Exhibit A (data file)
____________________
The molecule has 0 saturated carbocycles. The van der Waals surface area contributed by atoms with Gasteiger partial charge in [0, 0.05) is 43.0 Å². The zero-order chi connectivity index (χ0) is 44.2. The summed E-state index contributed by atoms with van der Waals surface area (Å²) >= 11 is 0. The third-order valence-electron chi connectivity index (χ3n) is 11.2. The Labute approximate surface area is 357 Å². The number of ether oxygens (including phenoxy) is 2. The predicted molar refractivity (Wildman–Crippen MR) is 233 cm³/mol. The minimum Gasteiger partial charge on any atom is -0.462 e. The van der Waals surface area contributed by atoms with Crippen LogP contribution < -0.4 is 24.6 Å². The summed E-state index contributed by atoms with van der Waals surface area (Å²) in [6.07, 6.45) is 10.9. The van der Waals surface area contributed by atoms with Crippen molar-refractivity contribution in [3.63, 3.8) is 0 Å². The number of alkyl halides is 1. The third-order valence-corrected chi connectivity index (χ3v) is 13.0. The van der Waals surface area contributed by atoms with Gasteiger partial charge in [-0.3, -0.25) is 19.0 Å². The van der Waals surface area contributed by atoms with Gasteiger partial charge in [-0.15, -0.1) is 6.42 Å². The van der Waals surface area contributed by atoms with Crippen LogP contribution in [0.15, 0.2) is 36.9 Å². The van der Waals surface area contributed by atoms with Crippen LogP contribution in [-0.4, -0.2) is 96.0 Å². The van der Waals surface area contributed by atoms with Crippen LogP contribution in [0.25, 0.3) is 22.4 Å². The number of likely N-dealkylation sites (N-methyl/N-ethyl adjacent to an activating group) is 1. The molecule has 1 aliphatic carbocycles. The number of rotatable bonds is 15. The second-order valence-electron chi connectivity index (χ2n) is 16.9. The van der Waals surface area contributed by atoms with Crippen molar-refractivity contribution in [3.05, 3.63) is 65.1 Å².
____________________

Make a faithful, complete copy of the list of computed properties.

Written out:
The molecule has 0 saturated carbocycles. The van der Waals surface area contributed by atoms with Gasteiger partial charge in [0, 0.05) is 43.0 Å². The zero-order chi connectivity index (χ0) is 44.2. The summed E-state index contributed by atoms with van der Waals surface area (Å²) >= 11 is 0. The third-order valence-electron chi connectivity index (χ3n) is 11.2. The Labute approximate surface area is 357 Å². The number of ether oxygens (including phenoxy) is 2. The predicted molar refractivity (Wildman–Crippen MR) is 233 cm³/mol. The minimum Gasteiger partial charge on any atom is -0.462 e. The van der Waals surface area contributed by atoms with Crippen LogP contribution < -0.4 is 24.6 Å². The summed E-state index contributed by atoms with van der Waals surface area (Å²) in [6.07, 6.45) is 10.9. The van der Waals surface area contributed by atoms with Crippen molar-refractivity contribution in [3.63, 3.8) is 0 Å². The number of alkyl halides is 1. The third-order valence-corrected chi connectivity index (χ3v) is 13.0. The van der Waals surface area contributed by atoms with Gasteiger partial charge in [-0.3, -0.25) is 19.0 Å². The van der Waals surface area contributed by atoms with Gasteiger partial charge in [-0.15, -0.1) is 6.42 Å². The van der Waals surface area contributed by atoms with Crippen LogP contribution in [0.15, 0.2) is 36.9 Å². The van der Waals surface area contributed by atoms with Crippen LogP contribution in [-0.4, -0.2) is 96.0 Å². The van der Waals surface area contributed by atoms with Crippen LogP contribution in [0.25, 0.3) is 22.4 Å². The number of likely N-dealkylation sites (N-methyl/N-ethyl adjacent to an activating group) is 1. The molecule has 1 aliphatic carbocycles. The number of rotatable bonds is 15. The second-order valence-electron chi connectivity index (χ2n) is 16.9. The van der Waals surface area contributed by atoms with Crippen molar-refractivity contribution in [3.05, 3.63) is 65.1 Å².